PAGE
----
In all, sneaking around in Deus Ex is one of the more enjoyable parts of the game, especially when you’re playing the way I am with a totally non-lethal character.

I’ve heard the AI is less than stellar in direct combat, but that’s something I likely won’t be encountering until I start a new playthrough.

Moving on, another aspect of Deus Ex that surprised me, was the hacking mini-game.

I can’t stand locked doors/sealed off areas in games, so I knew I was going to be doing a lot of hacking in Deus Ex; which had me a bit worried it was going to ruin the experience for me.

To be fair, it took me awhile to warm up to it, but now I think I really like hacking in Deus Ex.

The controls are a bit sloppy on the console, but it’s not overly complicated, and more importantly; it’s quick.

Few things are more annoying in games than mini-games that eat up too much time and take you out of the core experience.

To date, I have yet to encounter a door I couldn’t open with a little finessing, something I can honestly say was not the case in games like Oblivion.

Speaking of Oblivion, I can’t tell you how much I appreciate the fact that Deus Ex is a fairly streamlined and distinctly un-sandbox-y experience.

I don’t know about you, but I find sandbox games to be massively intimidating.

I’m very much a completionist when it comes to most things in life, so the idea of being dropped into a massive world with free rein to do whatever the fuck I want, is not exactly ideal.

I need structure in my gaming, a clear purpose or direction to keep me on track.

Without it, I tend to freeze up, get lost, or worse yet, end up spending 40 hours in the first town of the game and never even start the main quest.

In this way, Deus Ex’s small-ish city setting and mission based narrative really “does it” for me.

I’ve never felt lost or daunted, and for once, I actually feel rewarded when I do most of the quests.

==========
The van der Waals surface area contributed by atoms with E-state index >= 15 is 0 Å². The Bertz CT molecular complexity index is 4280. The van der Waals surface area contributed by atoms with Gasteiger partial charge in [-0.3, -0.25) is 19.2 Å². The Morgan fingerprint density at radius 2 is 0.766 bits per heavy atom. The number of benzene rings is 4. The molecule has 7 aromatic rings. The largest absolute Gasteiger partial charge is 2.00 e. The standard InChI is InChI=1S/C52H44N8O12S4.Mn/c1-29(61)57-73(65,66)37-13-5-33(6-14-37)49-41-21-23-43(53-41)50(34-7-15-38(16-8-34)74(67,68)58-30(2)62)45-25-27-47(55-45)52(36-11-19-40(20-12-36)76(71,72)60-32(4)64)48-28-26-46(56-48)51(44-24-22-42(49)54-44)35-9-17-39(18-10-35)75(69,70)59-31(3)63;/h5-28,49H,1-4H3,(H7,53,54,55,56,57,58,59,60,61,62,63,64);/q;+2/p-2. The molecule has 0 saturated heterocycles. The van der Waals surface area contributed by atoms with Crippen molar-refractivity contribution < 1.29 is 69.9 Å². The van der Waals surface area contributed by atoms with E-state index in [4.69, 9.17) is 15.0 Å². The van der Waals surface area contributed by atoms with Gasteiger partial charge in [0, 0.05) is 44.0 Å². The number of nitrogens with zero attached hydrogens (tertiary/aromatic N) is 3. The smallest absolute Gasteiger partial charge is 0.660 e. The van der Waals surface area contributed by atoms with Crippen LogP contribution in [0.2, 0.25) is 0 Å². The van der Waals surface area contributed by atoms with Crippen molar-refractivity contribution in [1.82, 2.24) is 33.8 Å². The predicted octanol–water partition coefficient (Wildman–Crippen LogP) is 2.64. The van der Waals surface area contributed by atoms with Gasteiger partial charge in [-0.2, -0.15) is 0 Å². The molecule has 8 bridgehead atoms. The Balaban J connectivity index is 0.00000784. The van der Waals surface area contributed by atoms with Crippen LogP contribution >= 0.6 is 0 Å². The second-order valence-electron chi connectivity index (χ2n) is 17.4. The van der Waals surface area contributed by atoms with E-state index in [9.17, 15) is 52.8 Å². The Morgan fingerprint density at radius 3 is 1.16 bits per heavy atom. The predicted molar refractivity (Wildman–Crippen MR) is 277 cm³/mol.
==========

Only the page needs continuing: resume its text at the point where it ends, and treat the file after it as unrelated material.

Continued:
That being said, the conversation system of Deus Ex, while simple, is exceptional.

Most of it’s success can be attributed to good writing and line delivery, but I really enjoy conversing with characters and being forced to remain attentive in order to succeed.

On one occasion I found myself having to rely on information imparted to me from optional documents, items I could’ve easily picked up and not read.

You can tell a game’s writing is exceptional when you actually want to read the random notes and e-mails scattered throughout the environment.

The one downside to the dialogue of the game, and this is totally just me being weird, is the very obvious use of a largely Canadian voice cast.

I realize the game was developed by EA Montreal, so Canadian voice actors are to be expected, but I’m one of those jackasses that giggles whenever he hears an “uh-boot” or “bee-n” instead of “about” and “been.”

It’s a minor gripe, but it actually does make the drama a little harder to swallow for me, so I figured I’d mention it.

As of now, I’m currently in the second half of the Hengsha segment of the game, and I’m still enjoying every moment.

I’ve read that a lot of people are extremely disappointed in some of the game’s boss fights, however as of now I have no issue with them.

True, I’ve only fought 1 as of now, but to me, it didn’t seem that bad at all.

Maybe it’s just because I entered into the fight ill-equipped (non-lethal playthrough, remember?) and actually had to scramble for ammo and weapons before I could even begin to fight back, but I honestly had some fun fighting the first boss.

Hell, any occasion in which you have to take on a grenade and mini-gun toting hulk of a boss with nothing but fire extinguishers and a silenced pistol has got to have some redeemable qualities, right?

Anyway, there’s a whole lot more to be said, but for now that’s all I’ve got.

Don’t be afraid to check out Deus Ex, it’s a lot more fun than it lets on.

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The Top 10 Hardest Boss Fights, #7